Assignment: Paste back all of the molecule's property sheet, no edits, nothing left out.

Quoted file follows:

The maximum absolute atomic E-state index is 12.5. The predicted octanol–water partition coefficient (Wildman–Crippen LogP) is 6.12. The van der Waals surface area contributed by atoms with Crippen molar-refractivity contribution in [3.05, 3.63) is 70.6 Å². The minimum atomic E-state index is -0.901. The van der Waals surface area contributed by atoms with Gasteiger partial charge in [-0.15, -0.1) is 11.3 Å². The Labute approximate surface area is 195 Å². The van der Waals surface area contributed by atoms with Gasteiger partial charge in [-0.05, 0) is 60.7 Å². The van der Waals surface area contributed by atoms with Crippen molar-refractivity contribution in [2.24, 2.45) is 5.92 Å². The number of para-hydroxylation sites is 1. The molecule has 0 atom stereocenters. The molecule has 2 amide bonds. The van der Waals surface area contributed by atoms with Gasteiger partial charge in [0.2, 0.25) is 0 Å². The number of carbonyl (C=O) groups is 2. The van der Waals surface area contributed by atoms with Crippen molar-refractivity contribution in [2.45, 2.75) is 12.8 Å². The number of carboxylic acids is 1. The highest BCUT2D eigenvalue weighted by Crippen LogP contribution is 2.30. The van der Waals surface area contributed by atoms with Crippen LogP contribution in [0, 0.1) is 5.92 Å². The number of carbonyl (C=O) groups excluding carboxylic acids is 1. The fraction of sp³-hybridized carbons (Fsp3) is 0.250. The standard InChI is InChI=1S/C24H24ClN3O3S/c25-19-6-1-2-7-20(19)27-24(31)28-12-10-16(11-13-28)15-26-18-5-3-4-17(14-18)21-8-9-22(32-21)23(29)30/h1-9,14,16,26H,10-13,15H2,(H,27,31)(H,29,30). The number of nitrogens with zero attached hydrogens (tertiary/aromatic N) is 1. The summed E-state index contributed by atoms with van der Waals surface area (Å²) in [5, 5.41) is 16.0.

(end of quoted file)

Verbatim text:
The maximum absolute atomic E-state index is 12.5. The predicted octanol–water partition coefficient (Wildman–Crippen LogP) is 6.12. The van der Waals surface area contributed by atoms with Crippen molar-refractivity contribution in [3.05, 3.63) is 70.6 Å². The minimum atomic E-state index is -0.901. The van der Waals surface area contributed by atoms with Gasteiger partial charge in [-0.15, -0.1) is 11.3 Å². The Labute approximate surface area is 195 Å². The van der Waals surface area contributed by atoms with Gasteiger partial charge in [-0.05, 0) is 60.7 Å². The van der Waals surface area contributed by atoms with Crippen molar-refractivity contribution in [2.24, 2.45) is 5.92 Å². The number of para-hydroxylation sites is 1. The molecule has 0 atom stereocenters. The molecule has 2 amide bonds. The van der Waals surface area contributed by atoms with Gasteiger partial charge in [0.2, 0.25) is 0 Å². The number of carbonyl (C=O) groups is 2. The van der Waals surface area contributed by atoms with Crippen molar-refractivity contribution in [2.45, 2.75) is 12.8 Å². The number of carboxylic acids is 1. The highest BCUT2D eigenvalue weighted by Crippen LogP contribution is 2.30. The van der Waals surface area contributed by atoms with Crippen LogP contribution in [0, 0.1) is 5.92 Å². The number of carbonyl (C=O) groups excluding carboxylic acids is 1. The fraction of sp³-hybridized carbons (Fsp3) is 0.250. The standard InChI is InChI=1S/C24H24ClN3O3S/c25-19-6-1-2-7-20(19)27-24(31)28-12-10-16(11-13-28)15-26-18-5-3-4-17(14-18)21-8-9-22(32-21)23(29)30/h1-9,14,16,26H,10-13,15H2,(H,27,31)(H,29,30). The number of nitrogens with zero attached hydrogens (tertiary/aromatic N) is 1. The summed E-state index contributed by atoms with van der Waals surface area (Å²) in [5, 5.41) is 16.0.